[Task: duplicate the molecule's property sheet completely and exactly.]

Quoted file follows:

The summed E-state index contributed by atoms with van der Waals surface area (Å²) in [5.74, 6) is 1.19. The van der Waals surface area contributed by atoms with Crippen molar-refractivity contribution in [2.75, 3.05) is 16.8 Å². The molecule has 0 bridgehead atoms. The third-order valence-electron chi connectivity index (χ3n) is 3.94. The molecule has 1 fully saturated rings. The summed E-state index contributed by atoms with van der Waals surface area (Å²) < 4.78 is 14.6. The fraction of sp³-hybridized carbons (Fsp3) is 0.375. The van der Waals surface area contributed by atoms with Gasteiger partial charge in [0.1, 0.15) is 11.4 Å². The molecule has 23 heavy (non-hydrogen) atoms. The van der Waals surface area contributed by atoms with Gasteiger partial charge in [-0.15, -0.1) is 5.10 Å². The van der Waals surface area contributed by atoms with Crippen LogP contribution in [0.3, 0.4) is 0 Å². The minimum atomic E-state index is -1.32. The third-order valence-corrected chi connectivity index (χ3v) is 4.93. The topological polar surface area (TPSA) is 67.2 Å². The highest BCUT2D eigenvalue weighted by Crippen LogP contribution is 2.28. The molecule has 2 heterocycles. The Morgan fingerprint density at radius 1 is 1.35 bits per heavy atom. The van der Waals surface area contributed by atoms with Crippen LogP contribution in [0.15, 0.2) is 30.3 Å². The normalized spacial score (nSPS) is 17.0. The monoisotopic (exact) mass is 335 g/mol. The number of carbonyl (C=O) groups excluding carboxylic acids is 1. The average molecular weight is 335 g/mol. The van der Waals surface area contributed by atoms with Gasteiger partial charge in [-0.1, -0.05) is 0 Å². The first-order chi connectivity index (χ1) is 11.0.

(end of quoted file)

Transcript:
The summed E-state index contributed by atoms with van der Waals surface area (Å²) in [5.74, 6) is 1.19. The van der Waals surface area contributed by atoms with Crippen molar-refractivity contribution in [2.75, 3.05) is 16.8 Å². The molecule has 0 bridgehead atoms. The third-order valence-electron chi connectivity index (χ3n) is 3.94. The molecule has 1 fully saturated rings. The summed E-state index contributed by atoms with van der Waals surface area (Å²) < 4.78 is 14.6. The fraction of sp³-hybridized carbons (Fsp3) is 0.375. The van der Waals surface area contributed by atoms with Gasteiger partial charge in [0.1, 0.15) is 11.4 Å². The molecule has 23 heavy (non-hydrogen) atoms. The van der Waals surface area contributed by atoms with Gasteiger partial charge in [-0.15, -0.1) is 5.10 Å². The van der Waals surface area contributed by atoms with Crippen LogP contribution in [0.3, 0.4) is 0 Å². The minimum atomic E-state index is -1.32. The third-order valence-corrected chi connectivity index (χ3v) is 4.93. The topological polar surface area (TPSA) is 67.2 Å². The highest BCUT2D eigenvalue weighted by Crippen LogP contribution is 2.28. The molecule has 2 heterocycles. The Morgan fingerprint density at radius 1 is 1.35 bits per heavy atom. The van der Waals surface area contributed by atoms with Crippen LogP contribution in [0.15, 0.2) is 30.3 Å². The normalized spacial score (nSPS) is 17.0. The monoisotopic (exact) mass is 335 g/mol. The number of carbonyl (C=O) groups excluding carboxylic acids is 1. The average molecular weight is 335 g/mol. The van der Waals surface area contributed by atoms with Gasteiger partial charge in [-0.1, -0.05) is 0 Å². The first-order chi connectivity index (χ1) is 11.0.